2. Don’t confuse “wants” with “needs.” In the process of evaluating what we need, it is important not to allow emotions to control the process. We must evaluate what is clearly a need, as opposed to things we really want. We may have fallen in love with something, but life will go on if we wait and purchase it later after having saved up for it.
Solomon saw the wisdom in discerning between wants and genuine needs when he wrote, “He who loves pleasure will be a poor man; he who loves wine and oil will not be rich” (Proverbs 21:17). While there is nothing wrong with desiring or even having the good things in life, we must be careful to pursue only those good things we can afford! Taking a mature and honest look at purchases can ease the burden of existing debt or help us avoid it all together.
3. Manage your resources wisely. No matter how much we earn, our income must be managed wisely. It is amazing how quickly money can run through our fingers if we don’t carefully keep track of it.
A sound and solid budget should be a “must have” for every family. Unless you are one of those individuals with a photographic memory, your budget should be one that is written down and kept. As one college professor once said, “With mental notes, the ink fades very fast!” For more information on budgeting, see our related article in this section, “Christian Budgeting.”
Solomon also wrote, “Be diligent to know the state of your flocks, and attend to your herds” (Proverbs 27:23). Creating and sticking to a budget takes effort. Working with that budget to reduce or eliminate the crushing weight of consumer debt is likewise not an easy task. It does require diligent effort.
The New Century Version of the Bible says: “A lazy person will end up poor, but a hard worker will become rich” (Proverbs 10:4). Hard work and self-discipline can help us properly manage the family resources.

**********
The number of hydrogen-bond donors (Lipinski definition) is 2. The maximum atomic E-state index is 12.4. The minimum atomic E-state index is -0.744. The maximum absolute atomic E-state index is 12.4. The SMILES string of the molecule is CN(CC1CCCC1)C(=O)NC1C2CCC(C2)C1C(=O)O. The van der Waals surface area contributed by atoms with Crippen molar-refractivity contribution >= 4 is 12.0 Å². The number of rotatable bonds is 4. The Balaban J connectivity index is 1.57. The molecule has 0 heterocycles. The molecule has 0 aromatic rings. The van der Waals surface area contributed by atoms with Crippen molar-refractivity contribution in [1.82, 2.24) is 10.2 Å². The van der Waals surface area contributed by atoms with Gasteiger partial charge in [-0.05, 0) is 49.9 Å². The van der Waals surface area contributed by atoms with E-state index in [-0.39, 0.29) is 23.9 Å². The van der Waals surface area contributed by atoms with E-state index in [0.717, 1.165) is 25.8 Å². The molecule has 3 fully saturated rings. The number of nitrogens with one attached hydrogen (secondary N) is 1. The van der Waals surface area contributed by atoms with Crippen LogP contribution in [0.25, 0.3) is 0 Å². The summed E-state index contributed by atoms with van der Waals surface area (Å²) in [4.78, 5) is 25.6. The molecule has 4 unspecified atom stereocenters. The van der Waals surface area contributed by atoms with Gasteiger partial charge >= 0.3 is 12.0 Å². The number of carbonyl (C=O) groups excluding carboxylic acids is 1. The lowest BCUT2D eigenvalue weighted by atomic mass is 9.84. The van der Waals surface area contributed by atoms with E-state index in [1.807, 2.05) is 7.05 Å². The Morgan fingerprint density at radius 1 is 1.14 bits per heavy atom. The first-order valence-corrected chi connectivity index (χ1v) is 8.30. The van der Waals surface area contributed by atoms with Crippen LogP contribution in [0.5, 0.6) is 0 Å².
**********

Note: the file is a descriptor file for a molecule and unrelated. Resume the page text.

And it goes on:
4. Learn from your mistakes. Everyone will make mistakes. Don’t beat yourself up too badly for misjudgments with your finances. The important thing is that we learn from those mistakes so as to not repeat them!
There are many things in life that seem to often end up costing more than anticipated. Even with a sound budget, we can occasionally take on obligations that turn out to be less than wise financially. We may succumb to an impulse purchase or place a “want” in the “need” category, jumping into debt for it. If this happens, don’t be too proud to admit your mistakes. Rationally take note of what went wrong, and then strive to avoid the same mistakes in the future.
Using credit wisely and carefully can help a family provide the things that are needed—and even some of the wants of life. But used unwisely, credit can become a trap that is deep and powerful. In some cases, it will take a family years to work its way back out of debt. But the rewards for doing so are worth it. As Solomon said, “The rich rules over the poor, and the borrower is servant [or slave] to the lender” (Proverbs 22:7, emphasis added).
We hope you are able to escape the credit trap!
For more information, see “Dealing With Debt.”